Let’s assume that the aforementioned pharmaceutical company was constructing a 5,000-square-foot visitor’s center, and that the originally specified window material had a U-factor (heat-loss) of 0.35, which is at the lower end of the spectrum derived by the American Society of Heating, Refrigeration and Air-Conditioning Engineers (ASHRAE). To calculate the estimated energy consumption rate per year, we must also determine the average outside and inside temperature differential. In this example, we will assume that the outside design temperature for the region is 27 degrees Fahrenheit, and the expected inside temperature is 70 degrees F. Using the equation Ht = AU (Ti – To), the HVAC system must maintain 75,250 Btu/hour in order to heat and dehumidify the space.
Ht = (5000 x 0.35) X (70 – 27)
Now, we need to determine the energy-based life cycle cost of the HVAC system in the space. Using the HVAC sizing rule of thumb to start our analysis, one ton (12,000 Btu) per every 800 square feet, we can determine that we will need a 6-7 ton unit for the 5000 SF visitors center using the originally specified window materials. For the sake of this example, we are going assume that the cost of electricity is $19 per million Btu’s (British Thermal Units). The cost of heating, natural gas, fossil fuels and electricity is circumstantial based on the fluctuations in market price by region, but $19 is a fair market value for the United Sates. We need one more data point and we’re ready to calculate energy cost, which is degree days – the number of days per year when heating is required. To calculate the degree days, subtract the outside temperature from the desired inside temperature. If the value is less than or equal to zero, that day has zero degree days. But if the value is positive, the resulting number represents the number of degree days. In many regions of the world, heating (or cooling) degree days are predetermined for engineering design purposes, so we’ll use 8,000 degree days per year for this example.
Multiplying 75,250 Btu/hour by 24 (one day), then multiplying that result by the number of degree days per year (8,000), we can estimate the energy consumption rate to be 14.4 billion Btu per year. At $19 per mBtu, the specified HVAC system sized for the specified construction materials will cost the pharmaceutical company approximately $275,000 per year.
If we further use this life cycle costing model to evaluate decisions throughout the construction of the building, we can ascertain the financial impact that the replacement glass had on sustainability. The most significant difference between the originally specified glass and those purchased as an alternative is heat-loss coefficient (U-factor). The replacement glass had a U-factor of 0.54, 55 percent higher than that of the original glass. When it comes to heat loss, the lower number is always better. If you supplement our calculations above using the new U-factor figure, we realize that this decision ultimately costs the pharmaceutical company just over $150,000 more a year in additional energy. If we evaluate this impact over a 10-year life cycle period for the HVAC system, this equates to more than $1.5 million of wasted expense.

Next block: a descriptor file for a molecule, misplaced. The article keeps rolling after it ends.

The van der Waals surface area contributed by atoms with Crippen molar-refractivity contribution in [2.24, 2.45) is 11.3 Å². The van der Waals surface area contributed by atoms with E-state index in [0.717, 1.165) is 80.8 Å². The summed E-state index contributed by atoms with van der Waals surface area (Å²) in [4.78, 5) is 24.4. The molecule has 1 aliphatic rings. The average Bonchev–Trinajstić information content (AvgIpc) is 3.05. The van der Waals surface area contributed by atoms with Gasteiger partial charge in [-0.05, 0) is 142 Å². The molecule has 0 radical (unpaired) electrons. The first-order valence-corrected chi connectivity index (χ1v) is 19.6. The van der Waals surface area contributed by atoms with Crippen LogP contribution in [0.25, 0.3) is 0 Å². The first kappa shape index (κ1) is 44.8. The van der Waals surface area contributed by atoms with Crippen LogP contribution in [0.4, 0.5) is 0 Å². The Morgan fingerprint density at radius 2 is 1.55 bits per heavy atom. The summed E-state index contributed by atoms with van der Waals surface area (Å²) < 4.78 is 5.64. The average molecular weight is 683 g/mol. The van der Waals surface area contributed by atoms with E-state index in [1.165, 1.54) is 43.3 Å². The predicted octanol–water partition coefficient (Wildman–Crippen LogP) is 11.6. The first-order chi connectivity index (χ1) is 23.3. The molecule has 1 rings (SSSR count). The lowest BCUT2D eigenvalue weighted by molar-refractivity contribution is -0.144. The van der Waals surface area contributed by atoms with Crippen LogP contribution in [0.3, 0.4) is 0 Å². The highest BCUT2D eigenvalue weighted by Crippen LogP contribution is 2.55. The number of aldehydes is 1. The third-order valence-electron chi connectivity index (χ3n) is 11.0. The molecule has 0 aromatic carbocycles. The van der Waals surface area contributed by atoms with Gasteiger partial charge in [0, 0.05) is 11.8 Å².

How could this have been avoided? Simply answered, by following a clearly defined LCAM process that establishes “toll-gates” in order to evaluate life cycle cost as a result of decisions made throughout the construction of the building. Here are some steps towards sustainability to follow when beginning your FEL or capital engineering process:
Define the sustainability characteristics of the project, including overall energy consumption rate and maximum allowable waste generation.
Determine the sustainability cost categories that must be considered within the life cycle cost analysis (e.g. cost per million Btus)
Select for review only those design alternatives that support the sustainability characteristics.
Select the lowest total cost of ownership design for project execution.
Establish toll gates prior to each functional transition within the process. For example, before procurement hands the project over to construction planning they should again perform the life cycle cost analysis to validate that their material selections have not increased the cost of ownership over the predefined life cycle period.
About the author:
Bruce Wesner brings more than 24 years of maintenance, engineering and management experience to his role as managing principal for Life Cycle Engineering (LCE). His senior management experience with world-class companies includes work in a number of industries: HVAC (OEM Products), heavy steel fabrication (Tier 1 supplier), tubular steel fabrication (high-volume OEM production), high tolerance machining, pharmaceuticals and building products. Bruce’s strength is driving improvements through lean and reliability-based initiatives. Bruce can be reached at bwesner@LCE.com. For more information about Life Cycle Engineering, visit www.LCE.com or call 843-744-7110.